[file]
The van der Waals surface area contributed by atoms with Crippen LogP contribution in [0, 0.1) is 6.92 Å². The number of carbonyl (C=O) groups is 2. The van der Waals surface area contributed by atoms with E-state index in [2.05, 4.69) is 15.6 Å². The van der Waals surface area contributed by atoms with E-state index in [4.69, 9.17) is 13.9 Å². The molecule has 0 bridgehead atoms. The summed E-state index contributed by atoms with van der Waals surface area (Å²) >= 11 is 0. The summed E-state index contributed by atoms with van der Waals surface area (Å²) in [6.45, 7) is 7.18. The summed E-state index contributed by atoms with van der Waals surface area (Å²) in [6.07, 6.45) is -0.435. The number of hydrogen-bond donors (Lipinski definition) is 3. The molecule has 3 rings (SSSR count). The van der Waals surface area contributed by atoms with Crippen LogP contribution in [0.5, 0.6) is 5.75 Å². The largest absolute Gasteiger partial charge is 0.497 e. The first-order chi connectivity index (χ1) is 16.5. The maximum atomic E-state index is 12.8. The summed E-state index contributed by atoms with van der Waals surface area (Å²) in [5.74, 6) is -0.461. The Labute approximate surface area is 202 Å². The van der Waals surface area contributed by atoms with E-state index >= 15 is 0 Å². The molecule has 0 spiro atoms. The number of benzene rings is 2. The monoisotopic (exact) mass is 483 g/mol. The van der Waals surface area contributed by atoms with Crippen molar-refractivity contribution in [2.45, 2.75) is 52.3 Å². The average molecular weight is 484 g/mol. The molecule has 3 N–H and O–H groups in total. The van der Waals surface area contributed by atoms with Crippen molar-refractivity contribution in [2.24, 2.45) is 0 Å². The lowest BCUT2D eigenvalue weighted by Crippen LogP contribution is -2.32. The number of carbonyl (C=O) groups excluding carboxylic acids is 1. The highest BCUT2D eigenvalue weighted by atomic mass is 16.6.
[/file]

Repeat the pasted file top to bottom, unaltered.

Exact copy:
The van der Waals surface area contributed by atoms with Crippen LogP contribution in [0, 0.1) is 6.92 Å². The number of carbonyl (C=O) groups is 2. The van der Waals surface area contributed by atoms with E-state index in [2.05, 4.69) is 15.6 Å². The van der Waals surface area contributed by atoms with E-state index in [4.69, 9.17) is 13.9 Å². The molecule has 0 bridgehead atoms. The summed E-state index contributed by atoms with van der Waals surface area (Å²) >= 11 is 0. The summed E-state index contributed by atoms with van der Waals surface area (Å²) in [6.45, 7) is 7.18. The summed E-state index contributed by atoms with van der Waals surface area (Å²) in [6.07, 6.45) is -0.435. The number of hydrogen-bond donors (Lipinski definition) is 3. The molecule has 3 rings (SSSR count). The van der Waals surface area contributed by atoms with Crippen LogP contribution in [0.5, 0.6) is 5.75 Å². The largest absolute Gasteiger partial charge is 0.497 e. The first-order chi connectivity index (χ1) is 16.5. The maximum atomic E-state index is 12.8. The summed E-state index contributed by atoms with van der Waals surface area (Å²) in [5.74, 6) is -0.461. The Labute approximate surface area is 202 Å². The van der Waals surface area contributed by atoms with E-state index >= 15 is 0 Å². The molecule has 0 spiro atoms. The number of benzene rings is 2. The monoisotopic (exact) mass is 483 g/mol. The van der Waals surface area contributed by atoms with Crippen molar-refractivity contribution in [2.45, 2.75) is 52.3 Å². The average molecular weight is 484 g/mol. The molecule has 3 N–H and O–H groups in total. The van der Waals surface area contributed by atoms with Crippen molar-refractivity contribution in [2.24, 2.45) is 0 Å². The lowest BCUT2D eigenvalue weighted by Crippen LogP contribution is -2.32. The number of carbonyl (C=O) groups excluding carboxylic acids is 1. The highest BCUT2D eigenvalue weighted by atomic mass is 16.6.